Luis Arraez's three-game mini-slump ended with a couple of hits Sunday, and Josh Donaldson had two extra-base hits for the first time as a Twin. Jose Berrios got his strikeout pitch back, and Andrelton Simmons went deep for the first time all season.

But of all the finally-what-a-relief performances turned in during the Twins' 13-4 victory over the Royals, the biggest one may have been related to the city-block-sized plot of land they were playing on. Yep, Target Field feels like home again.

"Guys are having a great time. Stringing those at-bats together brings a great feel and an energy," Twins manager Rocco Baldelli said after the Twins cut their AL Central deficit to six games behind Kansas City. "There's nothing like it. There's nothing like it when the guys get rolling."

Even if it took awhile. It had never taken the Twins until the season's second month to win a series at 1 Twins Way before now. Heck, only once had it taken more than two series, and even during the year they opened 0-9, they halted the skid during the second series.

So dominating the Royals, romping to their biggest single inning in two years, getting contributions from all nine players in the lineup and finally winning a series in Minneapolis on their fourth try?

Welcome home, indeed.

"We're in a situation now where we've got to win every series, pretty much, until the All-Star break. We recognize that," said Mitch Garver, who hit a three-run homer that capped the Twins' seven-run, third-inning explosion. "Big series for us, bouncing back after Cleveland, after Pittsburgh. Whether we recognize it or not, this was a really monumental series for our season so far."

Simmons and Garver each homered off Kansas City starter Brad Keller to put the game out of reach early, Alex Kirilloff added another off reliever Jake Newberry in the eighth, and Arraez tripled and singled twice, his first hits since last Monday.

BOXSCORE: Twins 13, Kansas City 4

Best of all, Berrios recorded his first win, and highest strikeout total (nine) in more than three weeks. The righthander allowed four runs over six innings and saw his ERA rise by more than half a run, to 3.58. But he was far more effective than the numbers indicate; three of the runs charged to him, driven home on a Hunter Dozier home run, scored after a likely double play wasn't turned behind him.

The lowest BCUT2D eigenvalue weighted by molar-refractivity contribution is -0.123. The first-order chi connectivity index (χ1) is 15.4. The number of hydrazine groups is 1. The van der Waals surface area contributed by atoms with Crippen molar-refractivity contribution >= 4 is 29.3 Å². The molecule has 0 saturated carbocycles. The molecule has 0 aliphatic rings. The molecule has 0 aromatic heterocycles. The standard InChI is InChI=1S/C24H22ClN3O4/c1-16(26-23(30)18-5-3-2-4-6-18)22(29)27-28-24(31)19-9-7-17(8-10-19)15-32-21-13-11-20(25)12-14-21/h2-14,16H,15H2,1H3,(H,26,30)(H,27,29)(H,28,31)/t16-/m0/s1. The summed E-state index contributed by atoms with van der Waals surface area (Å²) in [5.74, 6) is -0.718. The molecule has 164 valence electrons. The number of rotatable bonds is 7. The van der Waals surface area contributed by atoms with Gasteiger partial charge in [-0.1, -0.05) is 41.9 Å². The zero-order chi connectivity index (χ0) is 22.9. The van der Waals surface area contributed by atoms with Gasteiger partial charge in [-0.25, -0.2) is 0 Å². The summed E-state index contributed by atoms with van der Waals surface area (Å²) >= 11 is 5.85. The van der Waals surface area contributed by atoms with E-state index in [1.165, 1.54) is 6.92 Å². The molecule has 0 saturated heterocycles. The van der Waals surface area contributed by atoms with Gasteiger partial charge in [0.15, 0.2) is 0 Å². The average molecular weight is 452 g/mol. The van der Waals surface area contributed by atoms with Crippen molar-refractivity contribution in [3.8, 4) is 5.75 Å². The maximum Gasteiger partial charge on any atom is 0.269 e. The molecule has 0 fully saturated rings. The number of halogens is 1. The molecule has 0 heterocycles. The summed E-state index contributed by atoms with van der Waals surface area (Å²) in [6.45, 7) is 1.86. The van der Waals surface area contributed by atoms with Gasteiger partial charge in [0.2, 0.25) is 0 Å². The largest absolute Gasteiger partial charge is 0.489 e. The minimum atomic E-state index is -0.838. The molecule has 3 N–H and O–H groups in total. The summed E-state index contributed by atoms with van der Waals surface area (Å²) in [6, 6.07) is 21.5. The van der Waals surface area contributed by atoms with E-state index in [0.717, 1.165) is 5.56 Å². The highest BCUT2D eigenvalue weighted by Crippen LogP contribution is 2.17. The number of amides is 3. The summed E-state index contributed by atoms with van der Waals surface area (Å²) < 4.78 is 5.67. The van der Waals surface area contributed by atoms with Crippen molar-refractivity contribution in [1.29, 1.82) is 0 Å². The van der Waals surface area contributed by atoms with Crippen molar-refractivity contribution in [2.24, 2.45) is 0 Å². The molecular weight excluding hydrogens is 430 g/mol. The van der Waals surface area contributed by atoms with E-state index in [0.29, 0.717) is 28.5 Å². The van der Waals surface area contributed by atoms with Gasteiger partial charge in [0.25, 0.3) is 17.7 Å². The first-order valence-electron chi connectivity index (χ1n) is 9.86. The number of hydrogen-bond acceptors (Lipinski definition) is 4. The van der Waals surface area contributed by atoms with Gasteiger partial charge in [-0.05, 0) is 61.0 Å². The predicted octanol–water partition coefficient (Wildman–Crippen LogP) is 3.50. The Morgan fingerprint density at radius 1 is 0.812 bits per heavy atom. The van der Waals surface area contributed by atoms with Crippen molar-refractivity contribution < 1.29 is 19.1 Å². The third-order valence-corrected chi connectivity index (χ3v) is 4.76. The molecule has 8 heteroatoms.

So when his focus waned an inning later in the fifth and he walked ninth-place hitter and allowed an RBI double to Whit Merrifield, pitching coach Wes Johnson snapped him back with a stern visit to the mound.

"Wes came out pretty hot. We needed to get Jose back in the zone and attacking hitters, because his stuff is too good to try to nitpick," Garver said. "We know what we need to do to fire up Jose. Sometimes you've got to get on his butt a little bit. … Up by four runs, we needed him to attack the zone and be our ace."

He was. Berrios immediately got Carlos Santana to pop up a 2-0 pitch, then struck out Salvador Perez on a fastball at the top of the zone. The Royals didn't score again, while the Twins piled it on against a tired Royals bullpen.

Berrios' nine strikeouts were especially encouraging, considering that after opening the season with 20 in his first two games, Berrios, now 3-2, had not recorded more than five since. This time, he reeled off five strikeouts in a row at one point, and got a whopping 19 swings-and-misses, many with a particularly sharp curveball.

After recording his final out, back-to-back strikeouts to end the sixth, Berrios shouted into his glove as he came off the field.

"We need him to be in the zone consistently with all his pitches, because all of his stuff is plus," Garver said. "I think he got the message."